04 July 2012


'Lawfare, Wikileaks, and the Rule of Law' by Eric Engle argues that
 "Lawfare" is the idea that international law only exists as a strategem; that states only comply with or create international rules as part of their quest for power; that power, not law or morality or even trade dominates international relations; and that states are rational power maximizers. As such, it is a variant within the (failed) IR Realist theory of international law.
This article outlines the tenets of "lawfare" placing "lawfare" in the broader historical context. It then places lawfare into the practical contemporary context. It positions lawfare within a spectrum of ideas and movements opposing globalization such as Wikileaks, Al Qaeda, Occupy Wallstreet, and also Neoconservatism. The article concludes that global liberalism ("Empire") will likely meet and triumph over each of these challenges because liberalism is open textured, sustainable, and self-replicating whereas its opponents are conspiratorial, fragmented, disorganized, lack a mass base, and cannot articulate a comprehensive and compelling alternative vision. ...
I wish to look at Wikileaks as an example of Foucault's theory of knowledge-as-power applied in practice to a network. Network theory argues that networks are more powerful (dominant) than isolated autarchic actors due to productive synergies and improved communications allowing more effective rationalizations and uses of power. The ideal power relationship, according to network theory, is a constantly growing and ever linked network: many nodes, with many linkages, and the number of nodes and linkages growing. Drawing from network theory, Assange/Wikileaks decided to try a disruptive strategy intended to render a network of international relations militarists inoperative. Notice however, that we can really only understand wikileaks as an instance of altruism, of enlightened self interest. The "payoff" for Assange/wikileaks, other than peer-recognition and whatever that entails (hot chicks, wild parties?) is decidedly not monetary. Wikileaks versus (U.S.) Empire is, like Al Qaeda versus (U.S.) Empire, a struggle between competing networks. Each seeks to disrupt the others' nodes and the linkages between the opponent's nodes. Low intensity conflict seems to be the present and future face of war, as exemplified in terrorist attacks and information warfare. Are the Chinese and Leo Strauss right? Is there no justice? To answer that, we must return to Aristotle.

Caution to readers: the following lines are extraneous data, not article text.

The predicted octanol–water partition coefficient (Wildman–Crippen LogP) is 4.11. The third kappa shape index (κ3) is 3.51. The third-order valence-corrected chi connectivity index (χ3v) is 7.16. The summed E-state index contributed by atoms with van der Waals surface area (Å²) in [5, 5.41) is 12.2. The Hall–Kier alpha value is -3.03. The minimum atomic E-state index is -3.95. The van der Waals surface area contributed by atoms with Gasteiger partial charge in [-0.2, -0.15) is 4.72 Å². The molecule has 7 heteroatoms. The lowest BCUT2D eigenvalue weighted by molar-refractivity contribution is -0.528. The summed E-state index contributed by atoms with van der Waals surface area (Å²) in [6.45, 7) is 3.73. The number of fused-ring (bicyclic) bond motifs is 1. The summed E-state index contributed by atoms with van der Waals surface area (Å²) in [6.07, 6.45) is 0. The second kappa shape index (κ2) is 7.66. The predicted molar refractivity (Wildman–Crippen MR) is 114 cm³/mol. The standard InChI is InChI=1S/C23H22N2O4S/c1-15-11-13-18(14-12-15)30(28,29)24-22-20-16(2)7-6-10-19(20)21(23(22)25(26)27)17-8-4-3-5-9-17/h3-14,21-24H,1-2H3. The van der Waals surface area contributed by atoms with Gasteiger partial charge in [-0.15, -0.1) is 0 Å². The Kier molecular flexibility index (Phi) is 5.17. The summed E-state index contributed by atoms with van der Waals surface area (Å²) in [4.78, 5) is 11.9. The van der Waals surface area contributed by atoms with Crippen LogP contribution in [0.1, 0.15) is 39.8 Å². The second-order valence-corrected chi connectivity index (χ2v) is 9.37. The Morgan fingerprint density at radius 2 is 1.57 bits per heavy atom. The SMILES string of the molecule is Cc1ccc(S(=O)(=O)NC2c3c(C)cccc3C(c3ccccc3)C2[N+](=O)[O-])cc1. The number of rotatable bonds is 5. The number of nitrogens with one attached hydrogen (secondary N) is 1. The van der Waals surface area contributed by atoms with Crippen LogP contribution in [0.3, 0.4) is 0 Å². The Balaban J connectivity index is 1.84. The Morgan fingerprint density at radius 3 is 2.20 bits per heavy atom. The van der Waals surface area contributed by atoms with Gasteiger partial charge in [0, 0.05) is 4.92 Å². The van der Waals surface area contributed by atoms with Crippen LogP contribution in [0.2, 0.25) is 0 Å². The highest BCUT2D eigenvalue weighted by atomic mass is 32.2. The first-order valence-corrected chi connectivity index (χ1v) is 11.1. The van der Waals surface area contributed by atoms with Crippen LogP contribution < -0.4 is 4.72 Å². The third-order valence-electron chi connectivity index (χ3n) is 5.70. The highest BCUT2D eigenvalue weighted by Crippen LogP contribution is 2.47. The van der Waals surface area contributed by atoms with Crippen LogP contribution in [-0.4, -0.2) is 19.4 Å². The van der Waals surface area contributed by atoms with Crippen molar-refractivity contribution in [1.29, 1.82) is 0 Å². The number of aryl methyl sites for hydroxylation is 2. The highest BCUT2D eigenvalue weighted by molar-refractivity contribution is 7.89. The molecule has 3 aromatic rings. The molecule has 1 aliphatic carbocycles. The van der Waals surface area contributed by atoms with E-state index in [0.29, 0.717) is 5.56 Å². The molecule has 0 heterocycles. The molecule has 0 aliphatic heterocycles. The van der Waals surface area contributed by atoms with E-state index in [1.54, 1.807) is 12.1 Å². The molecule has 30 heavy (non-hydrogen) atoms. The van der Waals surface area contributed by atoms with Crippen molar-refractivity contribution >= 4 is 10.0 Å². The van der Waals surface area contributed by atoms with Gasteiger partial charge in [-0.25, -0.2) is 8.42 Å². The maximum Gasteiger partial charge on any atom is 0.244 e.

Engle concludes - more poetically than (for me) persuasively -
The struggles, some overt, some covert, between Al Qaeda, Empire, Wikileaks, Chinese Maoists, and other international movements such as OWS swirl about us, dancing in the shadows. Sometimes, they strike fast and furious, like hell-fire, leaving a trail of tears and blood in their wake. To decipher these secret wars we must thread our way through the web of war, the maze of the minotaur man-beast, following Ariane's golden wisdom. We are in darkness. We seem lost. Yet, there is an exit. It is illuminated by the lamp of knowledge, a magic lantern: the knowledge of the rule of law as the means to justice to attain the good life of peace and prosperity for all. Will our fellow travelers take heed? I cannot say. There is an exit. Follow me. I know the way.